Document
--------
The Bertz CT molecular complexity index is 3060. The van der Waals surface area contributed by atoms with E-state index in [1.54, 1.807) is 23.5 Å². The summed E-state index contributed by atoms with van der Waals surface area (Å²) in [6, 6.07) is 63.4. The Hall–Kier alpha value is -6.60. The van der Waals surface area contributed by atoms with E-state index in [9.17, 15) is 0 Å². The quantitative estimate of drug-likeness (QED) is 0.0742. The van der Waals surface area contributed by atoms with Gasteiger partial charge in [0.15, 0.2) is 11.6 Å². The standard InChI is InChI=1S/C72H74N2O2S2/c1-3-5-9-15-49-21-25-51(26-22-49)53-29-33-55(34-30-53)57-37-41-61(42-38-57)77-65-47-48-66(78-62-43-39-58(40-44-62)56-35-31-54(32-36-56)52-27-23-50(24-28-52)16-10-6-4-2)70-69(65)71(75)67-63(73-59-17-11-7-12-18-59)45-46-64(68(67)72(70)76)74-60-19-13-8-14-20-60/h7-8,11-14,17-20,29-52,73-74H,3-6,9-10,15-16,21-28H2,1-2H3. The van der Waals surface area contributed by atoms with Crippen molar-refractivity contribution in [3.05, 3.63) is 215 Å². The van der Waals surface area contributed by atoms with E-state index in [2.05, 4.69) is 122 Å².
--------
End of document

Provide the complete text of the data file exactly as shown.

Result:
The Bertz CT molecular complexity index is 3060. The van der Waals surface area contributed by atoms with E-state index in [1.54, 1.807) is 23.5 Å². The summed E-state index contributed by atoms with van der Waals surface area (Å²) in [6, 6.07) is 63.4. The Hall–Kier alpha value is -6.60. The van der Waals surface area contributed by atoms with E-state index in [9.17, 15) is 0 Å². The quantitative estimate of drug-likeness (QED) is 0.0742. The van der Waals surface area contributed by atoms with Gasteiger partial charge in [0.15, 0.2) is 11.6 Å². The standard InChI is InChI=1S/C72H74N2O2S2/c1-3-5-9-15-49-21-25-51(26-22-49)53-29-33-55(34-30-53)57-37-41-61(42-38-57)77-65-47-48-66(78-62-43-39-58(40-44-62)56-35-31-54(32-36-56)52-27-23-50(24-28-52)16-10-6-4-2)70-69(65)71(75)67-63(73-59-17-11-7-12-18-59)45-46-64(68(67)72(70)76)74-60-19-13-8-14-20-60/h7-8,11-14,17-20,29-52,73-74H,3-6,9-10,15-16,21-28H2,1-2H3. The van der Waals surface area contributed by atoms with Crippen molar-refractivity contribution in [3.05, 3.63) is 215 Å². The van der Waals surface area contributed by atoms with E-state index in [2.05, 4.69) is 122 Å².